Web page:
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Larry Madowo Hits Hard at KFC Boss Ezakiel Mutua for Ban on "Gay Film" in a Washington Post article

By Daniel Ominde on Tue, 15/05/2018 - 21:54
Larry_Rafiki

NAIROBI, 15TH MAY 2018: Kenya Films Classification Board (KFCB) Boss Ezakiel Mutua is currently not on Larry Madowo's favorite people list, and he made the whole world know about it in an 814 - words opinion piece published on The Washington Post on Tuesday.

In the article titled "Kenya’s homophobia is not the only dangerous thing about the ban on ‘Rafiki'," the BBC Business Editor for Africa tore into KFCB, showing just how much disservice they are doing to Kenya's film industry.

"If the Oscar-winning performance by Lupita Nyong’o in “12 Years A Slave” was in a Kenyan movie, her film probably would have been banned for being too obscene. That is how dumb Kenya’s content regulations have become, with an overzealous censorship board and a public that seems to believe any material it disagrees with should be banned," says Larry.

The vocal journalist disagrees with the decision made by censorship body arguing that there was no way such works of art would promote homosexuality.

"The idea that homosexuality is a product that can be promoted by a film is not only laughable, but it reveals the backward mind-set of those who make the rules in Kenya," he says.

Larry argues that instead of vilifying the producers of the film, Kenyans should have actually seen it's potential and embraced it as a creative piece of art.

“Rafiki,” a lesbian love story directed by Wanuri Kahiu, was the first Kenyan film to be selected to screen at the prestigious Cannes Film Festival. This is no small feat for a low-budget, independent movie. But instead of being celebrated here in Kenya, the film has been banned because of “its homosexual theme and clear intent to promote lesbianism in Kenya contrary to the law.” 

Larry has a problem with the amount of energy Kenya's leadership is putting on fighting homosexuality while the rest of the world is looking at how to live with this reality that is now part of our societal fabric.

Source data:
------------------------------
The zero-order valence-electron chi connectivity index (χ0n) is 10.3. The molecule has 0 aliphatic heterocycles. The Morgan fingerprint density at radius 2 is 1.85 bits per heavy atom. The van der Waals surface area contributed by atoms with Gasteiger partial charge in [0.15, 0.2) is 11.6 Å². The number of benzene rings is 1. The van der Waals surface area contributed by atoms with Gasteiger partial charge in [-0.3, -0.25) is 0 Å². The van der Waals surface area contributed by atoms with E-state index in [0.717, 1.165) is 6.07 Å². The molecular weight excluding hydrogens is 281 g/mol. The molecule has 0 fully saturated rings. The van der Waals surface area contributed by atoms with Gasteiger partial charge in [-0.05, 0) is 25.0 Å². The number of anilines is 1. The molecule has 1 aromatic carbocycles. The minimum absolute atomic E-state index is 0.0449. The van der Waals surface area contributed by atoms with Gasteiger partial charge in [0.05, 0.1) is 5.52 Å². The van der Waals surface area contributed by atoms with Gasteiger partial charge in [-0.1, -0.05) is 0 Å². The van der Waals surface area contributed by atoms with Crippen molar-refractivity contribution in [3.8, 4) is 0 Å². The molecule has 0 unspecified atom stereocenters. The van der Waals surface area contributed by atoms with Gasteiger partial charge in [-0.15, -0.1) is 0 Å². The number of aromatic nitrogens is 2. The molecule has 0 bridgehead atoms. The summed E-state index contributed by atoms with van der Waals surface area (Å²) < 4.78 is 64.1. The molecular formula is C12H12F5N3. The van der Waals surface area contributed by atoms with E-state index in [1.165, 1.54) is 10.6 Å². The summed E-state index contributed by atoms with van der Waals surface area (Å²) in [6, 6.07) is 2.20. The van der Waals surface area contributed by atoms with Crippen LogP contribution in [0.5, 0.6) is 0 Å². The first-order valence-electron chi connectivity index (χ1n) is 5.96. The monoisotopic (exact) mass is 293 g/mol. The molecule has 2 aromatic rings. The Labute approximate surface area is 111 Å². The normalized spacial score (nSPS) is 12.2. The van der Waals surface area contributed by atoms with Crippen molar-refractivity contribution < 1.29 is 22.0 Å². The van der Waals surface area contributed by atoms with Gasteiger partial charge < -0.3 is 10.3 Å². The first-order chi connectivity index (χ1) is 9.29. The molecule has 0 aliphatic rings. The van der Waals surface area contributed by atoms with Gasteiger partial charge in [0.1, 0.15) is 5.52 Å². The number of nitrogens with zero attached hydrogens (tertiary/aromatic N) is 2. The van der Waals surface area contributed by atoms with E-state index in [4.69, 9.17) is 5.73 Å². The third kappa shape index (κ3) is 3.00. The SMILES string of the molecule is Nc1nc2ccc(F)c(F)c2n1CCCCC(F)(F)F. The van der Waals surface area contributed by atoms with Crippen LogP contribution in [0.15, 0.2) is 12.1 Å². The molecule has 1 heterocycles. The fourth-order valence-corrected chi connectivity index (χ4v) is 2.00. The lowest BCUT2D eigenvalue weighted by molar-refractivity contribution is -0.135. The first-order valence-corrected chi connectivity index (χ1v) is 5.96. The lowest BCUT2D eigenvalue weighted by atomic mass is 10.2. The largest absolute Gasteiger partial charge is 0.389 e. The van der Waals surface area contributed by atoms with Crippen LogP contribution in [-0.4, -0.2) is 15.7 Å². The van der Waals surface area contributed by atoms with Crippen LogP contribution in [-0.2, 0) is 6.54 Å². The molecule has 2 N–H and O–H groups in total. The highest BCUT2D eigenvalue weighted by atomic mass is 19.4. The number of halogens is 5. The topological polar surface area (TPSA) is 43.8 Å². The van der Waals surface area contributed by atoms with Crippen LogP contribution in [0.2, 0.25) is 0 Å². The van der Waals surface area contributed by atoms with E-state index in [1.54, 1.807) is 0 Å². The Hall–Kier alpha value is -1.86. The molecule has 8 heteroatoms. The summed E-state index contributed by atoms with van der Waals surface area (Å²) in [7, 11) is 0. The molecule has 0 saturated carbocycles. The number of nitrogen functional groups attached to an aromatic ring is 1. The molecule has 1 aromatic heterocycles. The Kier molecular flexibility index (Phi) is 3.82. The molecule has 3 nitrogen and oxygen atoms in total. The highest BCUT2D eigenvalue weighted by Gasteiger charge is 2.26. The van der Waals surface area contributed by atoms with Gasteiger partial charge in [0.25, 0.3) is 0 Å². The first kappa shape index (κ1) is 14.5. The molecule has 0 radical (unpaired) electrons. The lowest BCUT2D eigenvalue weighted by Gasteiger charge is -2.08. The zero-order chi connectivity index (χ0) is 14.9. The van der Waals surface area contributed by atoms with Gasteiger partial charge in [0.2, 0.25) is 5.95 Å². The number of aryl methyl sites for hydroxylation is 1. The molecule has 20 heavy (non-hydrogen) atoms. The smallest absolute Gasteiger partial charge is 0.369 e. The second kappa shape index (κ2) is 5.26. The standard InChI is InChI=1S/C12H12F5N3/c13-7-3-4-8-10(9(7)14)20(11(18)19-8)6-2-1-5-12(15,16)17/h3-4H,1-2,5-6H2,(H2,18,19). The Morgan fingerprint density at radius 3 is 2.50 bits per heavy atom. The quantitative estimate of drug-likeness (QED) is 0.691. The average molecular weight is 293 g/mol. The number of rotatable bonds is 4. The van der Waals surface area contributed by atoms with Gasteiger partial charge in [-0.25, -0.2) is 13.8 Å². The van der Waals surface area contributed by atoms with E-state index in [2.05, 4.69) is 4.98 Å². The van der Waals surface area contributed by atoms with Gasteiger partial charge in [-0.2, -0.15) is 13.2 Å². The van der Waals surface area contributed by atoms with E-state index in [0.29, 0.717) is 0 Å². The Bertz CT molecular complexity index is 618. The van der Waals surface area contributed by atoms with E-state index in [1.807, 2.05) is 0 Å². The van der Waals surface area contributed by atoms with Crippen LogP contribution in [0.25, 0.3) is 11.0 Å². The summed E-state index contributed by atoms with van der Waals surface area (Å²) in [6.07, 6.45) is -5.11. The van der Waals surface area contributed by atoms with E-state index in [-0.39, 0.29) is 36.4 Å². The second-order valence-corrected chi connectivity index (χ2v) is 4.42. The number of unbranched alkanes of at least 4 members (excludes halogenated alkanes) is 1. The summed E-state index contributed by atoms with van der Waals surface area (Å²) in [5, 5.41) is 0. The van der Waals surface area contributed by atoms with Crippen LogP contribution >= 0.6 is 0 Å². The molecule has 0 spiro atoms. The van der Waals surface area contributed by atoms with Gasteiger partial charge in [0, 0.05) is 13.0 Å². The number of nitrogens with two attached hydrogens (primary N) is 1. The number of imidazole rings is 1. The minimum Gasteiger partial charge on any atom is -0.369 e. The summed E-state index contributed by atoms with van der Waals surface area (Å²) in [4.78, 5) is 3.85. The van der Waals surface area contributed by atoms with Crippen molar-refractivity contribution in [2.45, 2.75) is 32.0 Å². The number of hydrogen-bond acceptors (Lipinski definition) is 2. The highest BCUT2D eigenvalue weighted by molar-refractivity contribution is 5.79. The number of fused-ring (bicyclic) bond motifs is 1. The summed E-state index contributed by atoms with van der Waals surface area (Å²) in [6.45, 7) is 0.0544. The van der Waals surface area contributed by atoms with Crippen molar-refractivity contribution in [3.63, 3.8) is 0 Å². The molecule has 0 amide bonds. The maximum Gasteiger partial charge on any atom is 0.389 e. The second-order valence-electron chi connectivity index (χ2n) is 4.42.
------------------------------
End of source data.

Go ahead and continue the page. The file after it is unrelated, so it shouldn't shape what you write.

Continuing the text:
"Just days after Prime Minister Theresa May of Britain apologized for her country’s legacy of colonial-era anti-gay laws in former British Commonwealth countries such as Kenya, President Uhuru Kenyatta offered a passionate defense of those same outdated statutes on international TV. The tone-deaf Kenya Film Classification Board and its hopelessly conceited leader Ezekiel Mutua (who once compared himself to the Rev. Martin Luther King Jr.) clearly have support from the top ranks in government. They can’t see the great irony of clinging to discriminatory practices long abandoned by our former colonial masters," he adds.

Larry continues to argue that such actions by KFCB go along way in denying Kenyans revenue from film producers who would be interested in filming in Kenya but are now opting for other locations due to restrictive laws.

"These reactions to a changing society are hurting Kenya’s fledgling creative industry. Big-budget productions with Kenyan storylines are now regularly shot out of the country because of restrictive taxes that make the country unattractive to international filmmakers. Imported camera and sound-recording equipment are prohibitively expensive because of the extra duty charges added by the government."

"If a filmmaker jumps though the hoops to produce a movie in Kenya, his or her script still has to be approved by the Film Classification Board — which may deny a permit if it deems any part of the script to be offensive. While Nigeria’s delightfully wacky film industry, Nollywood, thrives partly because of its government’s hands-off approach to creative work, Kenya’s creative industry struggles under a government that wants to legislate morality."

Homosexuality is still a touchy subject in Kenya with many citizens supporting the government's position on the issue. 

"Homophobia as official government policy has no major opposition in Kenya because many of its religious citizens believe it is un-African to love someone of the same gender. Yet these same people have no problem with allegiance to either a foreign Jesus Christ or Mohammed."

Ezakiel Mutua however feels that Larry Madowo lacks any moral authority to discuss the issue of homosexuality. He took to Twitter on Tuesday night to respond to Larry's article.

"@LarryMadowo is a successful journalist but he is no paragon of virtue. He has no moral authority to lecture anyone about life, family or Godliness. Get a wife Chief and settle down!"

"There is more to life than money and the glory of a byline. Values that are rooted in godliness, family and cultural heritage are the basis of great nations and great people. The rest is hype and hoopla," he continued.

 

 

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